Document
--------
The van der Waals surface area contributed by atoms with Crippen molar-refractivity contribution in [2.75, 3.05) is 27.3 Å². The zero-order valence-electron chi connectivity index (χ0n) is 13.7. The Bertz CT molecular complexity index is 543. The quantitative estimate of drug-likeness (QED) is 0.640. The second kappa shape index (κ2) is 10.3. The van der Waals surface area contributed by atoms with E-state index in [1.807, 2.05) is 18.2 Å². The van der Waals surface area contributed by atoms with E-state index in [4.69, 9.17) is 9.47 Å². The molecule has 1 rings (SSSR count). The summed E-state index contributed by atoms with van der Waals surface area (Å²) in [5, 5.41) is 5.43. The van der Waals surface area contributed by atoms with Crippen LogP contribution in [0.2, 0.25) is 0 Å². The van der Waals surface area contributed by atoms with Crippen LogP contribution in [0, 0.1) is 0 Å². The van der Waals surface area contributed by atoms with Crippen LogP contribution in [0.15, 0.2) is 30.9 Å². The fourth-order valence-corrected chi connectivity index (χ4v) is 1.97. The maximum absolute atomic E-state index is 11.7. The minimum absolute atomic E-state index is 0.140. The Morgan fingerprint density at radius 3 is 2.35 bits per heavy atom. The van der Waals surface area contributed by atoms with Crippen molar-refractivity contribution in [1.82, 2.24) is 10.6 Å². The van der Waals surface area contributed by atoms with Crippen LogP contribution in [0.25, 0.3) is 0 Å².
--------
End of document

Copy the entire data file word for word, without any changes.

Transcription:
The van der Waals surface area contributed by atoms with Crippen molar-refractivity contribution in [2.75, 3.05) is 27.3 Å². The zero-order valence-electron chi connectivity index (χ0n) is 13.7. The Bertz CT molecular complexity index is 543. The quantitative estimate of drug-likeness (QED) is 0.640. The second kappa shape index (κ2) is 10.3. The van der Waals surface area contributed by atoms with E-state index in [1.807, 2.05) is 18.2 Å². The van der Waals surface area contributed by atoms with E-state index in [4.69, 9.17) is 9.47 Å². The molecule has 1 rings (SSSR count). The summed E-state index contributed by atoms with van der Waals surface area (Å²) in [5, 5.41) is 5.43. The van der Waals surface area contributed by atoms with Crippen LogP contribution in [0.2, 0.25) is 0 Å². The van der Waals surface area contributed by atoms with Crippen LogP contribution in [0, 0.1) is 0 Å². The van der Waals surface area contributed by atoms with Crippen LogP contribution in [0.15, 0.2) is 30.9 Å². The fourth-order valence-corrected chi connectivity index (χ4v) is 1.97. The maximum absolute atomic E-state index is 11.7. The minimum absolute atomic E-state index is 0.140. The Morgan fingerprint density at radius 3 is 2.35 bits per heavy atom. The van der Waals surface area contributed by atoms with Crippen molar-refractivity contribution in [1.82, 2.24) is 10.6 Å². The van der Waals surface area contributed by atoms with Crippen LogP contribution in [0.25, 0.3) is 0 Å².